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(c) He was caring and sensitive towards others.

(d) He was conceited and self-absorbed.

  1. Why was Cheetah so upset?

(a) He was devastated that Tortoise was crying.

(b) He felt the race wouldn’t be much fun because he would win.

(c) Cheetah realised he was the fastest animal in the world.

  1. How was Hippo able to cheer Cheetah up?

(a) Hippo asked Cheetah to assist Tommy Tortoise.

(b) Cheetah’s task was to begin the games and carry the torch.

(c) Cheetah was made team leader of the Olympics.

  1. What do you think the moral of the story is?

(a) Treat others the way you like to be treated yourself.

(b) One good deed often follows another.

(c) Everyone’s a winner.

0 - 1 2 - 3 4 - 5 6 - 8correct correct correct correct

Activity 3

To read clearly and fluently [lo 3.1.6]

  • Your teacher will request you to read ‘The Animal Olympics’ aloud. Pay special attention to read fluently and pronounce the words clearly.

Activity 4

To fill in suitable words [lo 4.4.1]


  • We’ve had fun listening to the story of the Animal Olympics. Now read this passage and see if you can find the correct words from the box of clues to complete the story. Write the correct word in each space. (Take care with spelling ~ ‘Dame Spell a what’ is watching you!)

held; proudly; green; Australia; continents; Olympic; stronger; exciting; carrying; famous; remained; competition; five; runners; event; were; colourful; occasion; torch; began

The Games in Ancient Greece in

776 B.C. The first was a 200 m race, which was won by

‘Coroibos’, a cook. The contest was on one day!

The first modern Olympics held in Athens in 1896.

The Olympic Games were held in Sydney, (1) in 2000.

The host declared this (2) international (3)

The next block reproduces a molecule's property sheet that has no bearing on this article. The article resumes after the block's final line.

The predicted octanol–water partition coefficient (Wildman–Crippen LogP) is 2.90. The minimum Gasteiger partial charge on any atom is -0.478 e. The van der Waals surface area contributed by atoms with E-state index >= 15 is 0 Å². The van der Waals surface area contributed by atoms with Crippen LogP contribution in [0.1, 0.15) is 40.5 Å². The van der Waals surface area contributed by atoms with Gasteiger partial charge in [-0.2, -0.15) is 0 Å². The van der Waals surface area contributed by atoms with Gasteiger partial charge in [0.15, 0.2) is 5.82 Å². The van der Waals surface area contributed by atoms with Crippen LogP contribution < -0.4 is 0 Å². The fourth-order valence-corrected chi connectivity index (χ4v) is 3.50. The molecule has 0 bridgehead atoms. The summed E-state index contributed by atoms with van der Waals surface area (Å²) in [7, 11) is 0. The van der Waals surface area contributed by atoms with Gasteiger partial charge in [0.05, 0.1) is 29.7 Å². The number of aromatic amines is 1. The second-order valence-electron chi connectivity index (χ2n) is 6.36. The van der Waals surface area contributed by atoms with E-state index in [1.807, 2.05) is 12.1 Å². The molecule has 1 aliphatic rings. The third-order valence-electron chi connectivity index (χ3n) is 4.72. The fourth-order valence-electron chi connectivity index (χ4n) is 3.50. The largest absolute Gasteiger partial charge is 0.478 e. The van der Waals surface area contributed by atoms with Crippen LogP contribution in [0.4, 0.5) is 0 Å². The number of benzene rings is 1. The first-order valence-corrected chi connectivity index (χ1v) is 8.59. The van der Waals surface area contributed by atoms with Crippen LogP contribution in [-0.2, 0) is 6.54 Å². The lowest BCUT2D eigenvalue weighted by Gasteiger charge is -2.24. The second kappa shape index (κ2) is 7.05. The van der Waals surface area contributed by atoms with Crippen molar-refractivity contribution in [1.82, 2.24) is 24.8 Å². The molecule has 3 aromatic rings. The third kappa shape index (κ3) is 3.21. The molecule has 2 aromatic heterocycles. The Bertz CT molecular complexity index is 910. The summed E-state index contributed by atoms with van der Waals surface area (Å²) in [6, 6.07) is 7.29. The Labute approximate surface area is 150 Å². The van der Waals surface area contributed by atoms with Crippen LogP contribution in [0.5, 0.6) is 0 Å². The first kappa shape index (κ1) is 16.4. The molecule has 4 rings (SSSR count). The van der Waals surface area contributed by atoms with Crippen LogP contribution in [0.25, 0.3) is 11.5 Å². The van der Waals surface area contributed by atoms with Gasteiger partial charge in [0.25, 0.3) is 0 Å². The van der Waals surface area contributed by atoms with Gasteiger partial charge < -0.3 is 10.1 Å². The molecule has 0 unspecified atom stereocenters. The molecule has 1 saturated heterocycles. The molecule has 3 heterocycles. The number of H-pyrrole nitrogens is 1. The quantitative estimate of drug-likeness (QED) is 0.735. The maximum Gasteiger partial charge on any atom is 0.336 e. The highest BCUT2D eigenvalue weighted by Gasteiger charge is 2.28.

open on 15 September. The (4) flag was raised and each

competitor (5) marched into the stadium. Adolf Hitler

started the custom of (6) a flaming Olympic torch from the

original site at Olympia to the venue of the games. The (7)

was carried by 10 000 torchbearers accompanied by 2 500 (8)

The (9) Olympic flame was lit in the stadium and

(10) burning until the end of this wonderful (11)

The (12) interlaced rings of the Olympic flag (red,

yellow, blue, black and (13) ) represent the world’s five

(14) , The Olympic motto, ‘Citrus, Altius, Fortius’ means

‘Faster, Higher, (15) ‘.

Rewritten by author. S.A.’s Top Ten : Helen Baardman Book

0 - 3 4 - 7 8 - 11 12 - 15correct correct correct correct


LEARNING OUTCOME 1: LISTENING The learner is able to listen for information and enjoyment, and respond appropriately and critically in a wider range of situations.

Assessment Standard

We know this when the learner:

1.1 enjoys listening to different kinds of oral texts and responds appropriately (e.g. stories, fables, limericks, short reports).

LEARNING OUTCOME 2: SPEAKING The speaker is able to communicate effectively in spoken language in a wide range of situations.

Assessment Standard

We know this when the learner:

2.1 communicates experiences, ideas and information in different contexts for different audiences and purposes:

2.1.1 uses language with ease for interpersonal communication in everyday conversation;

2.1.2 uses language for imaginative self-expression (e.g. tells a story, recites a poem or role-plays a situation);

2.1.7 discusses and compares own and others’ ideas and opinions.

LEARNING OUTCOME 3: READING AND VIEWING The learner is able to read and view for information and enjoyment, and to respond critically to the aesthetic, cultural and emotional values in texts.

Assessment Standard

We know this when the learner:

  • reads a variety of South African and international fiction and non-fiction texts for different purposes (e.g. poems, stories, myths, brochures, reference books and text-books);